Regardless of which type of IRA you decide to go with, your contributions are currently limited to $5,500 per person, per year (or $6,500 for those age 50 and older). Once you’ve set up your automatic, recurring contributions to max out your IRA each year, we can move on to Step 4.
Step 4: Max Out Your 401(k), 403(b), TSP etc.
Back in Step 1 we told you not to put any additional money into your company’s retirement plan besides what’s needed to receive the full match. This is because generally speaking, the investment options available through 401(k)s are quite poor. Fund selection is limited, and the funds that are available often come with high fees. If you can get the same or better tax benefits elsewhere (as we saw with HSAs and IRAs) AND have access to a wider selection of lower-cost investments, it makes sense to go that route.
But once you’ve maxed out your contributions to both those types of accounts, the next best option becomes maxing out your 401(k). The basic employee contribution limit for 2018 is $18,500, which means you can stuff significantly more cash away in this account than in your HSA or IRA. So crank up those contributions and let ‘er rip!
A quick note for Thrift Savings Plan investors: Unlike most 401(k) and 403(b) plans, the TSP actually has an excellent assortment of low-cost funds. The C, S, I, F, and G funds are all index funds with extremely low expense ratios. HSAs and Roth IRAs can still provide advantages that go beyond what the TSP offers, but the TSP’s selection of low-cost funds makes it an excellent place to save for retirement.
Step 5: Consider a 529 College Savings Plan
Let’s do some quick math. At this point, if you’re maxing out your HSA ($3,450/year), your IRA ($5,500/year) and your 401(k) ($18,500/year) then you’re contributing $27,450 to your investment accounts each year. That’s a lot of dough, great work!
But there are still tax-advantaged accounts that you can take advantage of. One of these is a college savings plan, or 529 plan. If you have kids who are planning to attend college, this can be a good option. While 529 plans differ in their contribution limits, contributions of up to $15,000 can be made for each child in 2018 without incurring federal gift tax.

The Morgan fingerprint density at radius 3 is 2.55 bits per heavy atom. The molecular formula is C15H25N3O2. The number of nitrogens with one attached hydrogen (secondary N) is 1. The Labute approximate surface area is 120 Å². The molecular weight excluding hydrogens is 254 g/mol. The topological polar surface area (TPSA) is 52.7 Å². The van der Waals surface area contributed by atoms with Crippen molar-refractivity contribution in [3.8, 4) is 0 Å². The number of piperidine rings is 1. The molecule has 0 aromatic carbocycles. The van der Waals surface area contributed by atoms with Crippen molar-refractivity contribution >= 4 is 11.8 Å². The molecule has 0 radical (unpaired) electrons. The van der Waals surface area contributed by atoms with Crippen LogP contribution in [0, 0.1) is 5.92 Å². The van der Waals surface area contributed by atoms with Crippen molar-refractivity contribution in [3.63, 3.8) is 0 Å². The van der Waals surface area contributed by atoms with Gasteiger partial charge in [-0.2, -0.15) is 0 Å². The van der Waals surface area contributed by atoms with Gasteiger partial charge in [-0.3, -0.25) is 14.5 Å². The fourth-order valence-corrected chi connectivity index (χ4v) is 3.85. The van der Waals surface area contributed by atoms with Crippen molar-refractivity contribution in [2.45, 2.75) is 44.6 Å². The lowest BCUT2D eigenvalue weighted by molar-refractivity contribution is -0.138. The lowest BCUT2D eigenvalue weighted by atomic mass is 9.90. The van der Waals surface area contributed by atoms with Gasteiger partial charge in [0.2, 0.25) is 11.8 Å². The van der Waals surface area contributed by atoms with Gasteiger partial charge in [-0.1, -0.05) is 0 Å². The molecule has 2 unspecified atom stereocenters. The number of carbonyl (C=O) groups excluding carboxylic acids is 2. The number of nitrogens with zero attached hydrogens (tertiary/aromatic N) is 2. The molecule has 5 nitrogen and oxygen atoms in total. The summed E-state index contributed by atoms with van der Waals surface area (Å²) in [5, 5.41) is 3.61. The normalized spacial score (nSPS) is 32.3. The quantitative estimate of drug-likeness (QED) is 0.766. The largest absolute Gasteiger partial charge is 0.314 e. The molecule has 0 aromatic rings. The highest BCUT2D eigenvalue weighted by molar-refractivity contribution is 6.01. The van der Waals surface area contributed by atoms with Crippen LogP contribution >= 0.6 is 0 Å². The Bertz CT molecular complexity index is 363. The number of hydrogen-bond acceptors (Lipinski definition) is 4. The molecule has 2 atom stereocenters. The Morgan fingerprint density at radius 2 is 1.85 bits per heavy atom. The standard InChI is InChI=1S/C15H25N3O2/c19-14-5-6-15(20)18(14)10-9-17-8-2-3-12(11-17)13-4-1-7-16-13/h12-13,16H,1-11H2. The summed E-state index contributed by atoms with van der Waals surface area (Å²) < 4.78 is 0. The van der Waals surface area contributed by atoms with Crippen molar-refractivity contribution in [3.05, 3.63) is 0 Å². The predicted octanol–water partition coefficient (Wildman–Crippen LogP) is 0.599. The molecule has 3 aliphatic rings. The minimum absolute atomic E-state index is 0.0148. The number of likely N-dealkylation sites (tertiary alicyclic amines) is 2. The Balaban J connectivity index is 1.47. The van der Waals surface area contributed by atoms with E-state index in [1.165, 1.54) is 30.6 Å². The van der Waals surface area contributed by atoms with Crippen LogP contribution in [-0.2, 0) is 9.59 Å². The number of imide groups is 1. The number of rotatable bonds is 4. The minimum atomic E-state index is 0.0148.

Contributions to a 529 plan are generally made with after-tax dollars (similar to a Roth IRA or Roth 401(k)), and allow for the tax-free growth of that money, presuming it is used for qualified educational expenses down the road.
Step 6: Open a Taxable Individual Account
Okay, seriously … how much money do you have? You’re maxing out all of the accounts previously mentioned and you still have money left over to save and invest? Well, unfortunately, at this point you’re basically out of tax-advantaged options. Your next best bet is to open up a good old regular taxable account.
This type of account provides no tax benefits whatsoever. It’s funded with after-tax dollars, and you’ll pay either short-term or long-term capital gains on any profits that accrue in this account. On the bright side, you can stick as much money into one of these accounts as you want.
The other good news? You can withdraw money from this type of account whenever you like, without penalty. That can be a huge advantage if you think you may need access to those funds before retirement. Also, there are never any Required Minimum Distributions (RMDs) with taxable accounts (this also applies to “Roth” accounts).
Saving for retirement may seem complicated, but it’s really not that difficult once the path is laid out for you. That’s what we’ve attempted to do here – show you exactly where your hard earned money should go as you begin to save more and more.
If you utilize the tax-advantaged accounts above in the order we recommend, you’ll be making the most efficient use of each saved dollar. And if you can keep those savings growing by utilizing a proven long-term investment strategy, then LIFE IS GOOD. Or at least it will be, once you get to stop slaving away each day and enjoy that luxurious retirement you’ve been working so hard for.